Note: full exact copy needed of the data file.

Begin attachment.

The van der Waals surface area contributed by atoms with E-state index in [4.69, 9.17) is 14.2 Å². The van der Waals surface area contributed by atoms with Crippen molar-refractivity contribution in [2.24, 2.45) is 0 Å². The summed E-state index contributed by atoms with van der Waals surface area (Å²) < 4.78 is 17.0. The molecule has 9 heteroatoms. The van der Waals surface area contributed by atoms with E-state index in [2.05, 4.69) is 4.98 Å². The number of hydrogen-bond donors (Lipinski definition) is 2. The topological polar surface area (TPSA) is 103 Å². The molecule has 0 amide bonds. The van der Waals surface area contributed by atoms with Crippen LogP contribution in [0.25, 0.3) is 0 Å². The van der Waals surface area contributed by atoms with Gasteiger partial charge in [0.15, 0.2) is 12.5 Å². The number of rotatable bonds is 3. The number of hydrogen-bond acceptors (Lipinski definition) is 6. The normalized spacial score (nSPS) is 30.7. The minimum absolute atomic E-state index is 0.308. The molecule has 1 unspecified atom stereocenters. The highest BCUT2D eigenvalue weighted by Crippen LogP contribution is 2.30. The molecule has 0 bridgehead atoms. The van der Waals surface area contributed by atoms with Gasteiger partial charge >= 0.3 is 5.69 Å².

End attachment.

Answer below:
The van der Waals surface area contributed by atoms with E-state index in [4.69, 9.17) is 14.2 Å². The van der Waals surface area contributed by atoms with Crippen molar-refractivity contribution in [2.24, 2.45) is 0 Å². The summed E-state index contributed by atoms with van der Waals surface area (Å²) < 4.78 is 17.0. The molecule has 9 heteroatoms. The van der Waals surface area contributed by atoms with E-state index in [2.05, 4.69) is 4.98 Å². The number of hydrogen-bond donors (Lipinski definition) is 2. The topological polar surface area (TPSA) is 103 Å². The molecule has 0 amide bonds. The van der Waals surface area contributed by atoms with Crippen LogP contribution in [0.25, 0.3) is 0 Å². The van der Waals surface area contributed by atoms with Gasteiger partial charge in [0.15, 0.2) is 12.5 Å². The number of rotatable bonds is 3. The number of hydrogen-bond acceptors (Lipinski definition) is 6. The normalized spacial score (nSPS) is 30.7. The minimum absolute atomic E-state index is 0.308. The molecule has 1 unspecified atom stereocenters. The highest BCUT2D eigenvalue weighted by Crippen LogP contribution is 2.30. The molecule has 0 bridgehead atoms. The van der Waals surface area contributed by atoms with Gasteiger partial charge >= 0.3 is 5.69 Å².